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Ala. indigo project has Georgia ties
A partnership of state, federal and private organizations is working together to re-establish a population of eastern indigo snakes in Alabama, and the project is rooted in Georgia. - photo by Photo provided.

The recent return of federally threatened indigo snakes to Alabama is rooted in Georgia. The Alabama Wildlife and Freshwater Fisheries Division released 18 juvenile indigos at 84,000-acre Conecuh National Forest along the Alabama-Florida line June 16.

The non-venomous snake, North America’s longest, had not been confirmed in the wild in Alabama since the mid-1950s. But the state wildlife agency and Auburn University raised indigos in a state wildlife grant project aimed at establishing a population. Georgia provided gravid female snakes, collected in the wild by permit and later returned to their collection sites. Auburn and Zoo Atlanta raised the hatchlings.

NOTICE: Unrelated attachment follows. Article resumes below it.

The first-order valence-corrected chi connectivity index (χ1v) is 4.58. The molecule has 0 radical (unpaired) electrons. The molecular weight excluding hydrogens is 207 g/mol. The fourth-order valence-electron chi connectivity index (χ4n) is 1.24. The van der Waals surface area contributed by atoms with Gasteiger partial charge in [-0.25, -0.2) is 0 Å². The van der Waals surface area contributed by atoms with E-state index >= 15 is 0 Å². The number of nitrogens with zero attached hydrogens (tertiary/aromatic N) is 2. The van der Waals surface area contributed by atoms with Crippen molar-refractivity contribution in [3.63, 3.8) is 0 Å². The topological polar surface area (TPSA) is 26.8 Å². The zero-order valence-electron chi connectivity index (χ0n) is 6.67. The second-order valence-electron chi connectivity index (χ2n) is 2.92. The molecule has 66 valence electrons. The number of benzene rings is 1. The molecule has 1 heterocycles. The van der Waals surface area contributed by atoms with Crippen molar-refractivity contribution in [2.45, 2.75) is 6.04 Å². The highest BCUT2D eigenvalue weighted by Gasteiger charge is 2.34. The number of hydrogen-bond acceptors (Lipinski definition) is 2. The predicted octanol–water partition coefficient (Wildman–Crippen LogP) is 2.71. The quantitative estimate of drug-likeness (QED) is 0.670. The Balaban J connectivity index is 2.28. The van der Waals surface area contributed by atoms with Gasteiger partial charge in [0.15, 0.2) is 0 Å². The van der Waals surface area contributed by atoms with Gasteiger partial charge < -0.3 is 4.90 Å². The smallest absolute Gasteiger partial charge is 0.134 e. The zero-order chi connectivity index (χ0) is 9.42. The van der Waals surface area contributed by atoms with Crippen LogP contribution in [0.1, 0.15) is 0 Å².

The released snakes carry tags for identification and radio transmitters to track them.

Conecuh features acres of restored longleaf pine ecosystem, prime habitat for the captive-raised indigos.

"Habitat improvement and hopefully better human tolerance for the role of the indigo snake will allow it to come back" in Alabama, said John Jensen, a senior wildlife biologist with the Georgia Wildlife Resources Division.

Project partners also include Project Orianne, the U.S. Fish and Wildlife Service, the U.S. Forest Service and Fort Stewart. For more information, go to

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